Category Archives: Uncategorized

What’s The Best Way To Say Goodbye?

JoAnne Norton
JoAnne Norton

Barbara Walters was one of my earliest childhood heroes. I remember watching her on our first black-and-white television set very early in the mornings, the only woman in a large cast of men. I cheered when she became the first female anchor on an evening news program, though ultimately that did not turn out well for her, and I was absolutely delighted when she created “The View” featuring strong, articulate, funny women.

Like millions of viewers, I’ve watched her retirement process over a number of years as she slowly cut back the number of hours she worked and the programs she did. Last week, I saw her final regular appearance on “The View,” which featured much fanfare as everyone from heads of state to international celebrities paid homage to Walters, who has changed our world in so many significant ways.

Saying goodbye and thank you to people who have had a profound affect on us is crucial for them and for us because the impact has ramifications on those who are leaving as well as those who are left. Nowhere is this as important as in a family business. When the family leader of a family business retires there most likely will not be appearances from celebrities nor buildings named in their honor, but it is vital that they have a proper send off.

When I began studying Murray Bowen’s Family Systems Theory at the Georgetown Family Center in the late 90s, psychologist Dr. Polly Caskie presented research suggesting that the future health of the retiring leader and the family itself was dependent on the celebration at the end of the career. For that reason, Polly said there should be presentations made from representatives of three specific groups: the business, the community, and the family. Leaders, like all of us, needed to know that their lives mattered, that their many sacrifices had been worth it, that they had made the world a better place, and that their family, especially the spouse and children, appreciated them. She hypothesized that the time, energy, and expense would be more than worth it to the future health and happiness of the retiree.

What reminded me of Polly’s sage advice after so many years was something Barbara Walters said on Friday, May 16th, on “Good Morning America.” She commented that she had remained dry-eyed as she had listened to all of the accolades from state heads and stars until she had received a message from her daughter, Jackie, who had written the night before:  “I just wanted to say I was thinking of you tonight. Tomorrow is a special day. You have impacted this world as very few can. This is a transition towards a new journey. I love you and wanted you to know how proud I am of you.” That’s when Barbara said she finally cried.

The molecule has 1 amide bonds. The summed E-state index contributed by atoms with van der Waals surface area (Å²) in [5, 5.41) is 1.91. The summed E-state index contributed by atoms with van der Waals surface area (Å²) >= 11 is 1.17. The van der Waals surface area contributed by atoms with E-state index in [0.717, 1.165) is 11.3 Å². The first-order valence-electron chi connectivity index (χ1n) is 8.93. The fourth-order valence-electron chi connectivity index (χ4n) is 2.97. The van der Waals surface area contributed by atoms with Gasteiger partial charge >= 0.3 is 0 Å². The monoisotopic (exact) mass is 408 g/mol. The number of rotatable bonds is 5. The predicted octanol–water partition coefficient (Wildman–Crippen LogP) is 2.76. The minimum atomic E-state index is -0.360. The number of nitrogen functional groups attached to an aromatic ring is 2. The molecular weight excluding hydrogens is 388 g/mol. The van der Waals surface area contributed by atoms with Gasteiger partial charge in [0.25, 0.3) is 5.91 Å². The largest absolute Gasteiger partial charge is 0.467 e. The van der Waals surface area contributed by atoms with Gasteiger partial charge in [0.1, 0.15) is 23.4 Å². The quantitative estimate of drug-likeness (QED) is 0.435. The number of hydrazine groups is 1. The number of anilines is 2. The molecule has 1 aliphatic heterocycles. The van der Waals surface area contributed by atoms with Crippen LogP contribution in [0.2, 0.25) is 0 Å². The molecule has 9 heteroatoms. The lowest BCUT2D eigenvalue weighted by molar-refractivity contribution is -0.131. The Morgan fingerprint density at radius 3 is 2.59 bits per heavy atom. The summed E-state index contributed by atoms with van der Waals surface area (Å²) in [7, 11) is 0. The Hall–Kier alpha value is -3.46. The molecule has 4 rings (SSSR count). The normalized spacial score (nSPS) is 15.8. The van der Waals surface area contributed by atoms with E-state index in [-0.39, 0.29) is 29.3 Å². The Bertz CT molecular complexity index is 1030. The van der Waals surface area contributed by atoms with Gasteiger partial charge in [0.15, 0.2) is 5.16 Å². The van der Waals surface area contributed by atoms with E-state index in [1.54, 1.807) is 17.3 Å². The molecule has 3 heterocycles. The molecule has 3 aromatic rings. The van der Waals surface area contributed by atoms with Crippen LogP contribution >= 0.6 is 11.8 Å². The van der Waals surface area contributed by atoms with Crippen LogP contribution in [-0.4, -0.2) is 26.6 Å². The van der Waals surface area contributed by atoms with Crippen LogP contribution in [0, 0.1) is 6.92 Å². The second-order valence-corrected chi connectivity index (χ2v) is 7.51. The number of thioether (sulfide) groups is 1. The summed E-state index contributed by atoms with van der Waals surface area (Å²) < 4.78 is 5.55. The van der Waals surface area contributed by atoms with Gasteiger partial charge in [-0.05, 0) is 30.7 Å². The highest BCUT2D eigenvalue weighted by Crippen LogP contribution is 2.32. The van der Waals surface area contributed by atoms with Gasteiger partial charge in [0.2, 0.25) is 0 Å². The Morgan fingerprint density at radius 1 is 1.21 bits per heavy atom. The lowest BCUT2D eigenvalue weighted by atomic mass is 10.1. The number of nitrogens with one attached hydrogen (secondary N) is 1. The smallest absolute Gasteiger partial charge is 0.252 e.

At the end of the day, no matter how big our business is, how many lives we’ve touched, how much we’ve changed the world, it is the love of our family that matters most. That’s why it is so important to say goodbye and thank you at the right time at the right place in the right way.

Next-Generation Leadership in the Family Enterprise Part 2

Steve Miller
Steve Miller

In a two-part blog post, Family Business Group consultant Stephen P. Miller highlights some key findings from his recently completed research on how nextgeneration family leaders develop leadership skills.

My research on nextgeneration family business leaders demonstrates the importance of family climate on the degree to which nextgeneration family members learn leadership skills.  Ironically, some of the leadership characteristics we often observe in entrepreneurs who build successful family firms may actually work against them in their efforts to prepare the next generation for leadership responsibilities.  The kind of hardcharging authoritative leadership style that may have helped a senior family entrepreneur overcome the significant challenges of establishing a successful family firm negatively affects the development of nextgeneration leaders.  Nextgen family leaders need age and experience appropriate opportunities to practice decision making, take risks, enjoy successes, and recover from failures.  A senior generation leader who makes all the decisions and sets all the rules can unintentionally deny nextgeneration family members the experiences they need to develop their own leadership skills.